Otherwise a good starting point is to search for references to “public blink::mojom::CodeCacheHost”. Usually there is only a single implementation of a given Mojo interface (there are a few exceptions where the interface abstracts platform specific details, but this is less common). This leads us to content/browser/renderer_host/code_cache_host_impl.h and CodeCacheHostImpl.

Find the unittest for the implementation

Specifically, we're looking for a browser-process side unittest (so not in //third_party/blink). We want the unittest for the browser side implementation of that Mojo interface - in many cases if such exists, it will be directly next to the implementation source, ie. in this case we would be most likely to find them in content/browser/renderer_host/

Unfortunately, it doesn‘t look like CodeCacheHostImpl has a unittest, so we’ll have to go through the process of understanding how to create a valid instance ourselves in order to fuzz this interface.

Since this implementation runs in the Browser process, and is part of /content, we're going to create our new fuzzer in /content/test/fuzzer.

Add our testcase proto

First we'll add a proto source file, code_cache_host_mojolpm_fuzzer.proto, which is going to define the structure of our testcases. This is basically boilerplate, but it allows creating fuzzers which interact with multiple Mojo interfaces to uncover more complex issues. For our case, this will be a simple file:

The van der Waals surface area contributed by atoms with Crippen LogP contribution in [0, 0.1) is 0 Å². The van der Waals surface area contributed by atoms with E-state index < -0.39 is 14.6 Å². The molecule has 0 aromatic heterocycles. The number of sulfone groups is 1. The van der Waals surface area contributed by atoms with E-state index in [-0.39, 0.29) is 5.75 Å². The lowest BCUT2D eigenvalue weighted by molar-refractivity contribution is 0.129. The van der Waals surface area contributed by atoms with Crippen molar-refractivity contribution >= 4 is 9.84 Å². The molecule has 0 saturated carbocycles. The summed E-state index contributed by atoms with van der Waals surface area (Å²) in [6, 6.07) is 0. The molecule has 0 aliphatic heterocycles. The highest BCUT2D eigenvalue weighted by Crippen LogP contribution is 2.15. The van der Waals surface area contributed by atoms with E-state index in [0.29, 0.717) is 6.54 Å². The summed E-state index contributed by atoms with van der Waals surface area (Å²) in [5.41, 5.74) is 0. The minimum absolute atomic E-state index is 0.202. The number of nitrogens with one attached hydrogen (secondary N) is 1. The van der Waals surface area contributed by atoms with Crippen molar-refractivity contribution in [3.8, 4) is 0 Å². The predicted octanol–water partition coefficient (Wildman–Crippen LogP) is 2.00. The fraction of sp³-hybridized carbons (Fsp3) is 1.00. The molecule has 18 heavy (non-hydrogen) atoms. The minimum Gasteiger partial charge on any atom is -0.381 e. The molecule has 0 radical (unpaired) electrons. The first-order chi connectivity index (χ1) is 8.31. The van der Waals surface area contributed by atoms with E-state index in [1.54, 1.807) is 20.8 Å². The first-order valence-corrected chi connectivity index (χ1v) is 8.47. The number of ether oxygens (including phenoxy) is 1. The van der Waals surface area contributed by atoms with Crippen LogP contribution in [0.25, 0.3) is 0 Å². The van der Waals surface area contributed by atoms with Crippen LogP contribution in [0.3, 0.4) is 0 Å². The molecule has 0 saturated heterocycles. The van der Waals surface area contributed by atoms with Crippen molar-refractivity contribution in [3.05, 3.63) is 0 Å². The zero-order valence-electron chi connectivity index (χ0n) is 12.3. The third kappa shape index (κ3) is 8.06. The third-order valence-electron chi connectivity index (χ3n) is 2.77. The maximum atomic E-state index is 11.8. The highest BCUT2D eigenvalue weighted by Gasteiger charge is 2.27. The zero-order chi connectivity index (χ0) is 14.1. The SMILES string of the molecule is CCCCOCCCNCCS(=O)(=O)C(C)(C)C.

Note that the structure used here is shared between all MojoLPM fuzzers, and while it is possible to come up with your own testcase format it would be preferred if you use this same structure and simply add the appropriate Actions for your fuzzer. This will allow more code-reuse between fuzzers, and also allow corpus-merging between related fuzzers.

// Copyright 2020 The Chromium Authors
// Use of this source code is governed by a BSD-style license that can be
// found in the LICENSE file.

// Message format for the MojoLPM fuzzer for the CodeCacheHost interface.

syntax = "proto2";

package content.fuzzing.code_cache_host.proto;

import "third_party/blink/public/mojom/loader/code_cache.mojom.mojolpm.proto";

// Bind a new CodeCacheHost remote
message NewCodeCacheHostAction {
  required uint32 id = 1;

// Run the specific sequence for (an indeterminate) period. This is not
// intended to create a specific ordering, but to allow the fuzzer to delay a
// later task until previous tasks have completed.
message RunThreadAction {
  enum ThreadId {
    IO = 0;
    UI = 1;

  required ThreadId id = 1;

// Actions that can be performed by the fuzzer.
message Action {
  oneof action {
    NewCodeCacheHostAction new_code_cache_host = 1;